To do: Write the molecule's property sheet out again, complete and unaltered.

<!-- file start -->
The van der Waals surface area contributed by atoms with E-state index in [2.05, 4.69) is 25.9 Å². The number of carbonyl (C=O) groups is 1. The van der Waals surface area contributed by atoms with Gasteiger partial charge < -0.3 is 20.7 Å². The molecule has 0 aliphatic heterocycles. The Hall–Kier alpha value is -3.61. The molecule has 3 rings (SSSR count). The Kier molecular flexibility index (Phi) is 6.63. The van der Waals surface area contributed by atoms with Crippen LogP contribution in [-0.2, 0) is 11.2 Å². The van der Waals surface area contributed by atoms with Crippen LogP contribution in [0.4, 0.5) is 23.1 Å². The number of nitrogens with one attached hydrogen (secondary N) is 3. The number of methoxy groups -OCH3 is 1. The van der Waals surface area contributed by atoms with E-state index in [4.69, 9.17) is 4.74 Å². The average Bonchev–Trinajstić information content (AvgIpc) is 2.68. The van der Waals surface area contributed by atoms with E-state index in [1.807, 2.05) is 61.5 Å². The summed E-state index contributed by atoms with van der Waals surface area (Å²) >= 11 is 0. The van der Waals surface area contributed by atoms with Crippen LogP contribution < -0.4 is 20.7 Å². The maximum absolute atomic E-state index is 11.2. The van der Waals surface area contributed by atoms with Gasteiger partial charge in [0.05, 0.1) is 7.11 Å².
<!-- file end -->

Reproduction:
The van der Waals surface area contributed by atoms with E-state index in [2.05, 4.69) is 25.9 Å². The number of carbonyl (C=O) groups is 1. The van der Waals surface area contributed by atoms with Gasteiger partial charge < -0.3 is 20.7 Å². The molecule has 0 aliphatic heterocycles. The Hall–Kier alpha value is -3.61. The molecule has 3 rings (SSSR count). The Kier molecular flexibility index (Phi) is 6.63. The van der Waals surface area contributed by atoms with Crippen LogP contribution in [-0.2, 0) is 11.2 Å². The van der Waals surface area contributed by atoms with Crippen LogP contribution in [0.4, 0.5) is 23.1 Å². The number of nitrogens with one attached hydrogen (secondary N) is 3. The number of methoxy groups -OCH3 is 1. The van der Waals surface area contributed by atoms with E-state index in [4.69, 9.17) is 4.74 Å². The average Bonchev–Trinajstić information content (AvgIpc) is 2.68. The van der Waals surface area contributed by atoms with E-state index in [1.807, 2.05) is 61.5 Å². The summed E-state index contributed by atoms with van der Waals surface area (Å²) >= 11 is 0. The van der Waals surface area contributed by atoms with Crippen LogP contribution < -0.4 is 20.7 Å². The maximum absolute atomic E-state index is 11.2. The van der Waals surface area contributed by atoms with Gasteiger partial charge in [0.05, 0.1) is 7.11 Å².